Microsoft Teams and Channel Management: Audit
Microsoft Teams is surging forward in popularity with many organizations. The promises of self-organizing groups, deep integrations with other applications, and, with voice and video calling is definitely worth exploring for customers who are using Office 365.
It’s the self-organizing part that I’d like to look at today, and how that is reflected in audit events in Microsoft Office 365.
Microsoft Teams has the ability to make one or more people administrators of a Team. These people will often not be IT people, they’ll be embedded in the day to day workings of the team. These administrators have the ability to manage the membership of the team and to make other adjustments to the user experience. They can create new channels within the team, rename them and delete them. At the level above that it’s possible for IT administrators to allow the creation of new Teams by people in the organization.
This can be a bit of change or challenge to many IT organizations used to having to create everything for users, groups, and teams of people.
If people in the organization are creating stuff, how do you see what is being created by whom?
Well, you can take a long hard look at audit events. With our Audit & Compliance module they’re pretty easy to digest and understand, and if people are mis-using the creating, option setting, and deleting of Teams and channels then it might be something that you want to educate people about.
Before we dig into looking at the specific events if you want to know about our Audit & Compliance module take a look on our website. There is information on there about how to perform searches against the audit data that is collected, along with videos showing you some use cases. Each of the activities I’ll describe below in relation to Teams can be searched for specifically by the ‘Activity’ drop down list, or you can do more general searches.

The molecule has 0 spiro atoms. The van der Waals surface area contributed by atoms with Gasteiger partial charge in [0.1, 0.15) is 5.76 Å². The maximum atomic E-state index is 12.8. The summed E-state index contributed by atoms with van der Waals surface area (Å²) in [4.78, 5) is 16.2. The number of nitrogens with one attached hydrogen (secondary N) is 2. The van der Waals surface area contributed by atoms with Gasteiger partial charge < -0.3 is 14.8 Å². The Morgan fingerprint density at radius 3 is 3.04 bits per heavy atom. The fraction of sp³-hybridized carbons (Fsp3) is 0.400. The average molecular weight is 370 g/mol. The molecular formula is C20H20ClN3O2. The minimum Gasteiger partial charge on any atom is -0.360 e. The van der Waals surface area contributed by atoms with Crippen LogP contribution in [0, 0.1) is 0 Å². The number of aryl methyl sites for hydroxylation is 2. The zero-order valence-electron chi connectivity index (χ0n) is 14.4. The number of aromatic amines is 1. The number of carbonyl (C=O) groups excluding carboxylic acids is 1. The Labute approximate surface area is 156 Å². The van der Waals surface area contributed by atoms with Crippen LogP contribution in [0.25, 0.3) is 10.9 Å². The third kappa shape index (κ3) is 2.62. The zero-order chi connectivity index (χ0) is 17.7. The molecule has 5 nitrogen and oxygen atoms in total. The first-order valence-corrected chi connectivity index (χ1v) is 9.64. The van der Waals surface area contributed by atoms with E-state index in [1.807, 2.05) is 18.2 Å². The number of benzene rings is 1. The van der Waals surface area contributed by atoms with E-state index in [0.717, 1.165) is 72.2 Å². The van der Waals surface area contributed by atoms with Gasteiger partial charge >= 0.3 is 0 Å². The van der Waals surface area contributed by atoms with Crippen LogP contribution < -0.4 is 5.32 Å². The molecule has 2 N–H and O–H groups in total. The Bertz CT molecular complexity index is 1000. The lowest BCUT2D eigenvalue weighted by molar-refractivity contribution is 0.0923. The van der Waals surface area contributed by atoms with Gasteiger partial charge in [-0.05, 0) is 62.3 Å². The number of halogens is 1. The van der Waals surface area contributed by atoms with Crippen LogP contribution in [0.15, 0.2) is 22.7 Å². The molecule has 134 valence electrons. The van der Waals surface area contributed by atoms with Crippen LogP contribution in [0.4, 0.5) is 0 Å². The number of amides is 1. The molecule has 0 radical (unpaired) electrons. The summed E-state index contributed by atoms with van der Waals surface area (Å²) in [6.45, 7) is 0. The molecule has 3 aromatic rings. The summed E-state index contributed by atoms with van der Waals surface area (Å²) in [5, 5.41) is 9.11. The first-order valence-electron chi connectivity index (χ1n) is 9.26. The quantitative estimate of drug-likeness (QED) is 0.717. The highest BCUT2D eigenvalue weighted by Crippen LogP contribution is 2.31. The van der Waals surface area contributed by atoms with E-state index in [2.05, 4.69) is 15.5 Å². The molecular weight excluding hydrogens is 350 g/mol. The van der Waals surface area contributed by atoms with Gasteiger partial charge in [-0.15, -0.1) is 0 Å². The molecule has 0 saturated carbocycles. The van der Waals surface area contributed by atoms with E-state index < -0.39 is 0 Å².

Now let’s look at the events that can be generated:
The important things about creating a team are who created it, what name did they give it and when did they do it. This is all neatly contained in the audit event, as can be seen here:
Team deletion is similar:
Channels, within a team, help to separate out the information into, well, ‘thought’ or discussion channels. A single channel team can be quite noisy, especially if there are a lot of team members. You can have many channels in a Team, and you always start with one called General. The channel creation events look like this when I created a channel called ‘Test’ within ‘Team Delta’:
Channel deletion events are very similar:
There are many settings which can be customized by an administrator of a Team, and the level above that, the IT person, can affect what settings are available to administrators of a Team. These are split into different audit events and you can search across one or all of them from our dropdown list:
When settings change, events are recorded that look similar to this:
They have that pattern of ‘the setting which is being changed’ (called ‘name’ in the screenshot), the old value, and the new value. They also have the person that did the change, date and time as you’d expect.
Overall Microsoft has done a great job in providing these auditable activities so that you can check on who is doing what in your Teams organization. You can also see we’ve done a great job in providing quick, easy access to this information in our Audit & Compliance module. In this simple walk through I performed generic searches against the activities, but I could also search for these events generated from activity by one particular person, or everyone except a particular person: there is lots of possibilities inside our product.
Why not sign up for a trial today and see what information is gathered for your organization?